An advocate for change, Australia’s first blind teacher, and an eloquent writer with a pioneering spirit, Aston dedicated much of her life to helping her “sightless brethren” in their pursuit of equality. Aston successfully created the first library of braille books in Melbourne, recruiting sighted stenographers and teaching them braille so they could convert printed text into braille books.
Her advocacy included achieving the right to vote and free public transportation for people who are blind, and securing government approval for pensions for all legally blind people. Aston also successfully lobbied for the world's first free postal system for braille—and, later—Talking Books. Watch this video created by Culture Victoria, Australia, where relatives and historians discuss the life of Tilly Aston.
Her memoir, written in 1935 and published in 1947, is available through the Internet Archive.
Georgia Duckworth Trader (1876-1944)
Georgia Duckworth Trader was born with congenital cataracts, and lost her vision completely when she was 11 years old, due to an unsuccessful surgery. But her mother was determined that Georgia would not be deprived of an education, and Georgia became the first blind student ever to be admitted into a Cincinnati public school. That passion for education was to be a constant in her life. She and her sister Florence taught braille classes at the Cincinnati Public Library, and established the Cincinnati Library Society for the Blind in 1901. In 1903, they opened the first home for blind women in Ohio, which later grew into the Clovernook Center for the Blind and Visually Handicapped.
Georgia and Florence Trader received the Migel Medal from AFB in 1944 for their work teaching students who were blind or visually impaired. Georgia Trader took great pleasure in working with adults who had lost their sight later in life. One of her students was a sixty-year-old woman who was born deaf and could not talk and now was blind. A friend named Mona Downs later wrote, “It was extremely difficult to make her understand that she was to be taught to read with her fingers. Some said it could not be done, but Georgia felt it could be accomplished. So she kept trying week after week and finally the woman’s face lighted up and the awakening had come, she realized what we were trying to do” and she learned braille.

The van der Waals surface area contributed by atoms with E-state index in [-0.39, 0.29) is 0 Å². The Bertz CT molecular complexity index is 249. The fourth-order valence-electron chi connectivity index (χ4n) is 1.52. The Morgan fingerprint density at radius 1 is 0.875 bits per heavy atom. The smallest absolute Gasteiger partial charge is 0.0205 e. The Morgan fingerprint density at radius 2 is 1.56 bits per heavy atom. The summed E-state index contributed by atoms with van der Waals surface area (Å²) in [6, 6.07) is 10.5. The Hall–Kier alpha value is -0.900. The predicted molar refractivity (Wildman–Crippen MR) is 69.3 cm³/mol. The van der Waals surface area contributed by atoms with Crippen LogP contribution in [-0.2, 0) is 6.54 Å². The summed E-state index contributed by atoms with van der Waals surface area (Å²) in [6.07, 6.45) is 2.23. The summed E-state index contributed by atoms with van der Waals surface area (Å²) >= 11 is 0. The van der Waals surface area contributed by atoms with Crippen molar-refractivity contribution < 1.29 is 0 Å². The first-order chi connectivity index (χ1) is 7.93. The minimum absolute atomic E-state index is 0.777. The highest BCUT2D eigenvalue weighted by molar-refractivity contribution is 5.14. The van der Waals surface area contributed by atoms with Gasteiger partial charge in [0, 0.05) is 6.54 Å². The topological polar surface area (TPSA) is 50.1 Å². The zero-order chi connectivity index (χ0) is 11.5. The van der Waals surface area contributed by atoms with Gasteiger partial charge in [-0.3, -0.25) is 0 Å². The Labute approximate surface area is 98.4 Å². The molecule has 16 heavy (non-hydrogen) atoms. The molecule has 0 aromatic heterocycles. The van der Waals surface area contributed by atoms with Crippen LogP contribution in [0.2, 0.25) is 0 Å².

Martha Louise Morrow Foxx (1902-1985)
Born in North Carolina, Martha Louise Morrow lost the majority of her sight in infancy. After earning her Bachelor of Science degree in education from Hampton Institute (now Hampton University) in Virginia, Foxx helped open Mississippi’s first-ever school for black students who are blind—the Department for the Blind on the campus of the Piney Woods Country Life School—serving as teacher and housemistress for all of the students, and later becoming its first principal.
An innovative educator during a time when schools were still segregated by law, she believed in hands-on teaching and learning, community-based lessons, independent living, braille, music, the arts, work experience, and vocational opportunities—many of the principles of the expanded core curriculum now followed today in teaching students who are visually impaired.
(Photo description: group photo from a Helen Keller visit to the Piney Woods School in 1945. Ms. Foxx is seated in the first row, far right. Image taken from Piney Woods publication The Pine Torch, 1945).
Geneva Harrison Washington (n.d. - please let us know if you have information!)
In 1964, Ebony profiled Geneva Washington, a clinical social worker who worked with veterans with mental trauma.
Washington attended Howard University, earned a master's degree in social work, and received a scholarship from AFB along the way! But her path to employment was “grueling work and often heartbreaking,” she said. “I started out by making appointments for job interviews over the telephone, mentioning neither my blindness nor color. But I got so many rejections when I appeared in person, I changed my tactics. I finally decided a prospective employer could only say ‘yes’ or ‘no’ so I steeled myself for either. My one ambition was to work for a sighted agency. I didn’t want to be pushed into an agency for the blind.”
She achieved that goal when she found employment as a social worker at the Veterans Administration’s New York City regional office, interviewing at least 25 patients a week and taking notes with her braille slate and stylus.